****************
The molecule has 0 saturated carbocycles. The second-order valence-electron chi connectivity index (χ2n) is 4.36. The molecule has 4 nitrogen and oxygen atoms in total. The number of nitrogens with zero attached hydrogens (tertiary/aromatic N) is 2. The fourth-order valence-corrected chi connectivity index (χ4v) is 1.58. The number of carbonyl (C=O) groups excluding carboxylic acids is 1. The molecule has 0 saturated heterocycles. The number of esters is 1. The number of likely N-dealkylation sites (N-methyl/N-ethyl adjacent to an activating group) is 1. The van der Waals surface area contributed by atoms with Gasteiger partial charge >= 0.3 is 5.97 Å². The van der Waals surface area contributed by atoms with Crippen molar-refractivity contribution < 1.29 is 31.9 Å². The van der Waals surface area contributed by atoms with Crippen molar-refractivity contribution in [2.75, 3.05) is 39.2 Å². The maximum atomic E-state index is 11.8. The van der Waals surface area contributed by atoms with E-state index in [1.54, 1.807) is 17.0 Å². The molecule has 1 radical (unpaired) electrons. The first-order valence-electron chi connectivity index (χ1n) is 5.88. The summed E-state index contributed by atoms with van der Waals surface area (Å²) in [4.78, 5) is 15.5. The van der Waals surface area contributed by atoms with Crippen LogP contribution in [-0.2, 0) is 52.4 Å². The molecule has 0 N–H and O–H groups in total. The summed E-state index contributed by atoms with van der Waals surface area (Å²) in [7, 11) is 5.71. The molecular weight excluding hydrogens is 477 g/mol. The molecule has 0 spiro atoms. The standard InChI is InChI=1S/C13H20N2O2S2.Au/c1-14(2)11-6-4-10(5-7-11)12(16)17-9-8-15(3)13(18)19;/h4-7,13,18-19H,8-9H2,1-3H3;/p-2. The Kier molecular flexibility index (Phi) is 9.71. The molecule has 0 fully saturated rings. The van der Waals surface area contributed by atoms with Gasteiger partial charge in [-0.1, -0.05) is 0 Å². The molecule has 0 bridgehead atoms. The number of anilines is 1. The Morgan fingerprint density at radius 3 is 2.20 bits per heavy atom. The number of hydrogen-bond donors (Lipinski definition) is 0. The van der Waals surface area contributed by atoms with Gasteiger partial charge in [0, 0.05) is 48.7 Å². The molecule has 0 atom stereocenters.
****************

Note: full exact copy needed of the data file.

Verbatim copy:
The molecule has 0 saturated carbocycles. The second-order valence-electron chi connectivity index (χ2n) is 4.36. The molecule has 4 nitrogen and oxygen atoms in total. The number of nitrogens with zero attached hydrogens (tertiary/aromatic N) is 2. The fourth-order valence-corrected chi connectivity index (χ4v) is 1.58. The number of carbonyl (C=O) groups excluding carboxylic acids is 1. The molecule has 0 saturated heterocycles. The number of esters is 1. The number of likely N-dealkylation sites (N-methyl/N-ethyl adjacent to an activating group) is 1. The van der Waals surface area contributed by atoms with Gasteiger partial charge >= 0.3 is 5.97 Å². The van der Waals surface area contributed by atoms with Crippen molar-refractivity contribution < 1.29 is 31.9 Å². The van der Waals surface area contributed by atoms with Crippen molar-refractivity contribution in [2.75, 3.05) is 39.2 Å². The maximum atomic E-state index is 11.8. The van der Waals surface area contributed by atoms with E-state index in [1.54, 1.807) is 17.0 Å². The molecule has 1 radical (unpaired) electrons. The first-order valence-electron chi connectivity index (χ1n) is 5.88. The summed E-state index contributed by atoms with van der Waals surface area (Å²) in [4.78, 5) is 15.5. The van der Waals surface area contributed by atoms with Crippen LogP contribution in [-0.2, 0) is 52.4 Å². The molecule has 0 N–H and O–H groups in total. The summed E-state index contributed by atoms with van der Waals surface area (Å²) in [7, 11) is 5.71. The molecular weight excluding hydrogens is 477 g/mol. The molecule has 0 spiro atoms. The standard InChI is InChI=1S/C13H20N2O2S2.Au/c1-14(2)11-6-4-10(5-7-11)12(16)17-9-8-15(3)13(18)19;/h4-7,13,18-19H,8-9H2,1-3H3;/p-2. The Kier molecular flexibility index (Phi) is 9.71. The molecule has 0 fully saturated rings. The van der Waals surface area contributed by atoms with Gasteiger partial charge in [-0.1, -0.05) is 0 Å². The molecule has 0 bridgehead atoms. The number of anilines is 1. The Morgan fingerprint density at radius 3 is 2.20 bits per heavy atom. The number of hydrogen-bond donors (Lipinski definition) is 0. The van der Waals surface area contributed by atoms with Gasteiger partial charge in [0, 0.05) is 48.7 Å². The molecule has 0 atom stereocenters.